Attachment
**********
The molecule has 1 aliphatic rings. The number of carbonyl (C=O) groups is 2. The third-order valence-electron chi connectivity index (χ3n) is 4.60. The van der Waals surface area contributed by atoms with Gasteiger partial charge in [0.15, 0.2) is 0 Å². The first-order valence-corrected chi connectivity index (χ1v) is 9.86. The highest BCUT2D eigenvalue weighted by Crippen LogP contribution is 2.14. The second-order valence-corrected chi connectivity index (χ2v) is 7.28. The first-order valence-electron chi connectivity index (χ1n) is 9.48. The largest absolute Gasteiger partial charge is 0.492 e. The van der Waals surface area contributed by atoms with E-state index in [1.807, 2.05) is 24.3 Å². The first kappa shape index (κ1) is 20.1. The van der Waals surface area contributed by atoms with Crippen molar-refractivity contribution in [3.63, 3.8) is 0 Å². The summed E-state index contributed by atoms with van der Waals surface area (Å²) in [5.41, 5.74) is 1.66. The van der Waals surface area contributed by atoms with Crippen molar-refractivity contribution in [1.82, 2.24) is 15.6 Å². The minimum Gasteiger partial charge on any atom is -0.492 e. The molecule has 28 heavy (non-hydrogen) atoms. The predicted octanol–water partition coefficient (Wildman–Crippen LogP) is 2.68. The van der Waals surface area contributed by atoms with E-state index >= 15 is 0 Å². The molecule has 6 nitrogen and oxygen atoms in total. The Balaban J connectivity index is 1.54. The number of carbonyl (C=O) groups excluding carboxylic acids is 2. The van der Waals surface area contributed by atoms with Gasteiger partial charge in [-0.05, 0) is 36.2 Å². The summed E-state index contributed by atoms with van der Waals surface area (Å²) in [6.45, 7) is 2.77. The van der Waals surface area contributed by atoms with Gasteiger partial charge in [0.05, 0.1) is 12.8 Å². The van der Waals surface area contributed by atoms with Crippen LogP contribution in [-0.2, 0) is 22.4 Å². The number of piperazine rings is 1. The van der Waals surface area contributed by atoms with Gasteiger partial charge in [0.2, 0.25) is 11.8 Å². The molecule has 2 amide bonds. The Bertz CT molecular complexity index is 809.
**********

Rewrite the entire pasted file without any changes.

The molecule has 1 aliphatic rings. The number of carbonyl (C=O) groups is 2. The third-order valence-electron chi connectivity index (χ3n) is 4.60. The van der Waals surface area contributed by atoms with Gasteiger partial charge in [0.15, 0.2) is 0 Å². The first-order valence-corrected chi connectivity index (χ1v) is 9.86. The highest BCUT2D eigenvalue weighted by Crippen LogP contribution is 2.14. The second-order valence-corrected chi connectivity index (χ2v) is 7.28. The first-order valence-electron chi connectivity index (χ1n) is 9.48. The largest absolute Gasteiger partial charge is 0.492 e. The van der Waals surface area contributed by atoms with E-state index in [1.807, 2.05) is 24.3 Å². The first kappa shape index (κ1) is 20.1. The van der Waals surface area contributed by atoms with Crippen molar-refractivity contribution in [3.63, 3.8) is 0 Å². The summed E-state index contributed by atoms with van der Waals surface area (Å²) in [5.41, 5.74) is 1.66. The van der Waals surface area contributed by atoms with Crippen molar-refractivity contribution in [1.82, 2.24) is 15.6 Å². The minimum Gasteiger partial charge on any atom is -0.492 e. The molecule has 28 heavy (non-hydrogen) atoms. The predicted octanol–water partition coefficient (Wildman–Crippen LogP) is 2.68. The van der Waals surface area contributed by atoms with E-state index >= 15 is 0 Å². The molecule has 6 nitrogen and oxygen atoms in total. The Balaban J connectivity index is 1.54. The number of carbonyl (C=O) groups excluding carboxylic acids is 2. The van der Waals surface area contributed by atoms with Gasteiger partial charge in [-0.05, 0) is 36.2 Å². The summed E-state index contributed by atoms with van der Waals surface area (Å²) in [6.45, 7) is 2.77. The van der Waals surface area contributed by atoms with Gasteiger partial charge in [0.05, 0.1) is 12.8 Å². The van der Waals surface area contributed by atoms with Crippen LogP contribution in [-0.2, 0) is 22.4 Å². The number of piperazine rings is 1. The van der Waals surface area contributed by atoms with Gasteiger partial charge in [0.2, 0.25) is 11.8 Å². The molecule has 2 amide bonds. The Bertz CT molecular complexity index is 809.